Not seeing things in the natural world is, after all, the norm – knowing that animals, birds, northern lights, are there somewhere, but out of reach, hidden. Still, there is such a pressure on people to go home having ‘ticked all the boxes’ that they may choose to sacrifice a real experience for an artificial one – a trip to a ‘reindeer farm’ for instance, rather than their own version of a walk on the wild side. They get to see the reindeer, but may have short-changed themselves in terms of an experience. The organised experience may be educational, and fun, but the real thing – which may involve not seeing the object of your desire, just waiting, or looking – is the one I think would stay in the imagination, and heart.
One of the things I enjoy not seeing is the arctic hare that visits our garden in the late evening. I’ve seen him a few times – a pure white animal that sits calmly, almost disappearing into a pile of snow. In the summer he turns brown to blend in with our bare unkempt back yard. But weeks or even months can pass and I don’t see him at all. What I do see, very clearly, as I look out the kitchen window in the morning, is his paw prints in the snow, creating a trail down one side of the house to the garage and back and up the other side. I know which parts of the garden he sniffs most (though I don’t yet know why) and I know how long a distance he can leap. It always makes me smile.
A hare’s trail is very easy to see because it looks like three paw prints but is really four – a triangular shape made by the two back paws pushing off and landing together ahead of the front paws that have left prints one just ahead of the other. Almost daily the trail is erased by a layer of falling snow, and every morning it reappears.
Sometimes there is a second trail next to the hare’s – smaller paw prints, clearly belonging to a small dog. We don’t have a dog, and our neighbour’s dog doesn’t wander – it’s very uncommon for dogs to be off a lead in Sweden. We have seen this dog now and again – whether it is just allowed to roam, or whether it sometimes escapes, we don’t know.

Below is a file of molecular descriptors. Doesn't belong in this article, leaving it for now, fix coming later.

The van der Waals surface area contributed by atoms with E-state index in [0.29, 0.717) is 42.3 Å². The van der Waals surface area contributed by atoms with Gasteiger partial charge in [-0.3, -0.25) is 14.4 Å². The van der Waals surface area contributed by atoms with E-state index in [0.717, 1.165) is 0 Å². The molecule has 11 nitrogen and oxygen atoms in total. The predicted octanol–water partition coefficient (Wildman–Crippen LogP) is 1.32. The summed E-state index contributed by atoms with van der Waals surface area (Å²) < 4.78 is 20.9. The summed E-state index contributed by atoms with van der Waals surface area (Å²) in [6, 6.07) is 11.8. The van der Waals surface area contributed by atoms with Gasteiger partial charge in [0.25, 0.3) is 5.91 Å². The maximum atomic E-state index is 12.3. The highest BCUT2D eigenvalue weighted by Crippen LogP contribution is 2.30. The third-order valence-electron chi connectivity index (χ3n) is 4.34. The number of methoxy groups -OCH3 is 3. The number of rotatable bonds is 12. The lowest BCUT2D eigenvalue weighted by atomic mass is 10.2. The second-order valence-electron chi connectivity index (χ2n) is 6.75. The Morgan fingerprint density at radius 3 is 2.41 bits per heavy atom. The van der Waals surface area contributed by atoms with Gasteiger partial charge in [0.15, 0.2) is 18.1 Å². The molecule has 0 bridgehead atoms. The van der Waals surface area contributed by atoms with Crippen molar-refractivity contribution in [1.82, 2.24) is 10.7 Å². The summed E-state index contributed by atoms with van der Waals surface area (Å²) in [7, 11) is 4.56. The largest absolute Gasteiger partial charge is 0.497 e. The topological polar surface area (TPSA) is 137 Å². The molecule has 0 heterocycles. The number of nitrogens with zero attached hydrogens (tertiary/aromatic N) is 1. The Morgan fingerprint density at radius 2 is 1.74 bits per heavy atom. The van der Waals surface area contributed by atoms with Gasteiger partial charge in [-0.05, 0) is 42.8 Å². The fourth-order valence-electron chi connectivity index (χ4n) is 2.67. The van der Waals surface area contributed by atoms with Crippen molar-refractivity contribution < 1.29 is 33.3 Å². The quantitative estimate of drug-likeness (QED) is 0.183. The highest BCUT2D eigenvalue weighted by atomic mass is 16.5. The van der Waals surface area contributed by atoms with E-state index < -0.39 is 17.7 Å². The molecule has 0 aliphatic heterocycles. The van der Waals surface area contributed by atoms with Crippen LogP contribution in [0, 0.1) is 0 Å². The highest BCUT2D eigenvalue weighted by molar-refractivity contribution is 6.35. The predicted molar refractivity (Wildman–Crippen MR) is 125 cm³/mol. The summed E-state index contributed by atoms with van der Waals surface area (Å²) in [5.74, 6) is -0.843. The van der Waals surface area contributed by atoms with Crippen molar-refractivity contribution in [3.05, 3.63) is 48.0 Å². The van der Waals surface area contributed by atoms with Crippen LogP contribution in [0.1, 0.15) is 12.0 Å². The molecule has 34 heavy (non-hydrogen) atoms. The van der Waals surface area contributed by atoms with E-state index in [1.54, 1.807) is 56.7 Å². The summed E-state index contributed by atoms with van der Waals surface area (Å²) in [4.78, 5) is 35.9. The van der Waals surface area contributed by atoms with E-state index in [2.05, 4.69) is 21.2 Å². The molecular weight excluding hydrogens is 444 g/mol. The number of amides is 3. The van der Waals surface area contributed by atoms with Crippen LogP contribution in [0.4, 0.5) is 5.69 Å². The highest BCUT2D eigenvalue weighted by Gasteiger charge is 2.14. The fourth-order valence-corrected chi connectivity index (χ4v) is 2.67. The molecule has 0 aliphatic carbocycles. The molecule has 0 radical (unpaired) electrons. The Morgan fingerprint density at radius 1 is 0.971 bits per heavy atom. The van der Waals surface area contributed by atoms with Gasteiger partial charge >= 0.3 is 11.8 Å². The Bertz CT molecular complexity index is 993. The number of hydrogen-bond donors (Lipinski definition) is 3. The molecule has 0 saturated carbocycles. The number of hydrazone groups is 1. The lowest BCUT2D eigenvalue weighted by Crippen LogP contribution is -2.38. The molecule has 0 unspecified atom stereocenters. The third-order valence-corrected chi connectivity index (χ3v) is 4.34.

Snow tells stories. When I look out the window in the morning and see human footprints around the house, I don’t think ‘burglars’. These footprints are totally erratic – don’t lead in a clear line from one object to another but waver to and fro and double back on themselves, sometimes appearing to go round in ever decreasing circles, then leading to a final unseemly shuffle in the middle and a determined stride out in another direction. I know the story these tell; it’s the story of guests getting excited seeing the northern lights….
There are footprints inside the house too – boots at the front door. These boots, and their absence, can tell me where people are, sometimes even where they have been. Waking up in the night, I’ve sometimes peered into the hallway to see if people who went out in search of the northern lights have come home. Knowing their rather inadequate clothing, and that the temperature is below minus 15, it’s reassuring to see their boots. At seven in the morning I’m also reassured to see the boots missing of the people who were catching an early flight.
Empty vehicles by the roadside are people’s cast-off shells. Often there’s a snow scooter track nearby, trailing off into the birch scrub, or over the near horizon. There may be a single vehicle, on a part of the road where there appears to be nothing at all within sight – no apparent reason for anyone to park there, leave their car, and go off. At first I used to imagine there had been accidents, or even robbery and kidnapping. Now that I’m more used to seeing these empty shells I know, and am glad, to think that their owners have just happily disappeared into the landscape.